Monday, March 18, 2013
Lie detection, is it true?
A lie detector or polygraph machine is used to aid in finding out if someone is truthfully answering a specific set of questions. It is a combination of various devices used to measure a person's physical responses to what are known as irrelevant, control and relevant questions. How this data is interpreted by the examiner will determine if the subject is telling the truth.
In a typical lie detection test the subject is asked a number of question before the actual test is performed. These are used to create what is known as a "baseline". How the subjects reaction to these question will help create the baseline. The subjects pulse, blood pressure, rate of breathing and how much they sweat could be all measured as physical responses to help create the baseline. When the actual test questions are asked the response to these questions is compared to the questions asked to create the baseline.
There are three types of questions asked. Some questions are irrelevant such as asking the subject what their name is. Others are called probable-lie control questions and often get an answer which is not truthful. This type of question could be asking the subject if they ever committed a crime. The type of question most important to the examiner is what is known as a relevant question. A relevant question would be like asking the subject if they committed the crime. If the subjects response to the probable-lie control question is greater than to the relevant questions, then the answer to the relevant question is considered truthful.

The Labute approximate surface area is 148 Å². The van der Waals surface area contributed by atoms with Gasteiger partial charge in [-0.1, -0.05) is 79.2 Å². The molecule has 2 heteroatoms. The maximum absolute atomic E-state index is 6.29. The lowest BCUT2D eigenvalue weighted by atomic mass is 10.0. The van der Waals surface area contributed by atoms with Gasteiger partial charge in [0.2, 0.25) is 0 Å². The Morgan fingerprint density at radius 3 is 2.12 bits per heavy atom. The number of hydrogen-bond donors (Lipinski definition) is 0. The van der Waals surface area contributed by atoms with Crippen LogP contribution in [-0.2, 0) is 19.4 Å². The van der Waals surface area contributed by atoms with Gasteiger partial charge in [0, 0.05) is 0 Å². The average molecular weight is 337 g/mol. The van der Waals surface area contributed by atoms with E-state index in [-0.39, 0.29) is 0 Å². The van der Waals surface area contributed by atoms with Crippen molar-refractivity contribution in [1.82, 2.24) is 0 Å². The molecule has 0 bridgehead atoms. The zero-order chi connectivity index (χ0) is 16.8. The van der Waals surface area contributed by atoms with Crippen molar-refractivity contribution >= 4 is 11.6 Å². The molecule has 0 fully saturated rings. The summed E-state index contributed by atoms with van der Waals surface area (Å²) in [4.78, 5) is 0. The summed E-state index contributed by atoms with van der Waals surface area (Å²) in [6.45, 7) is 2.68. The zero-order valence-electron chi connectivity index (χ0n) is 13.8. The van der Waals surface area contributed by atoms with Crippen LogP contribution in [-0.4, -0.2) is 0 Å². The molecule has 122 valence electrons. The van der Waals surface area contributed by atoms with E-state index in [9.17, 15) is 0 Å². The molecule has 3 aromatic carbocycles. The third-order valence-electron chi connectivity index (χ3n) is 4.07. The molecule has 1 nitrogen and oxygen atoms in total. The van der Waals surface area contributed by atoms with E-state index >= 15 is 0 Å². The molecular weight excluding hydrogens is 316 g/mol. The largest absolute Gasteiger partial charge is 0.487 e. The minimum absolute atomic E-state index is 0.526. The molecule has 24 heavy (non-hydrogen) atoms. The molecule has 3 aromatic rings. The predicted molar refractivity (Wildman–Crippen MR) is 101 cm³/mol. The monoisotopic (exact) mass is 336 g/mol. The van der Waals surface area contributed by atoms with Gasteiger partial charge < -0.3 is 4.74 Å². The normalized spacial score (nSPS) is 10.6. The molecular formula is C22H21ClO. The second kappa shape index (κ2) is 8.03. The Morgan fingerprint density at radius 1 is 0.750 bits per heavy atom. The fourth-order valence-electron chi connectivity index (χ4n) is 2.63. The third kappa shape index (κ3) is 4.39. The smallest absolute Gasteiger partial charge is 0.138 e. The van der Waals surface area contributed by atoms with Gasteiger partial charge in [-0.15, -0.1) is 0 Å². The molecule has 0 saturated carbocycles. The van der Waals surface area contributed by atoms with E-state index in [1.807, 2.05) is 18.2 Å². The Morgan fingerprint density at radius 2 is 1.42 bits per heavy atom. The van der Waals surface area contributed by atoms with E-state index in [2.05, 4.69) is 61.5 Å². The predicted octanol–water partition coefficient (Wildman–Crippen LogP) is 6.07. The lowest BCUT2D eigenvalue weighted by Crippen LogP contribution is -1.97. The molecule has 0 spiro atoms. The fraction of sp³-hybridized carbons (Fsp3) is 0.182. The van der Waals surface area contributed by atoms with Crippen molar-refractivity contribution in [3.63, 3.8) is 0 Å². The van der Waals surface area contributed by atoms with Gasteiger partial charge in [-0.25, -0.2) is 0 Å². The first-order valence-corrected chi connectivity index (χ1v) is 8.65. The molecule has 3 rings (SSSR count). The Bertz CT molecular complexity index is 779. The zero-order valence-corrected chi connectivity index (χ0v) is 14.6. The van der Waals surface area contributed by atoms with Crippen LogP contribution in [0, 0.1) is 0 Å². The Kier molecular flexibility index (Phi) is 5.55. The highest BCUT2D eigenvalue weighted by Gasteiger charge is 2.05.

It should be noted many scientists do not consider a lie detector test to be very accurate. It is not considered scientific by many and therefore not accurate enough to be used in a court of law.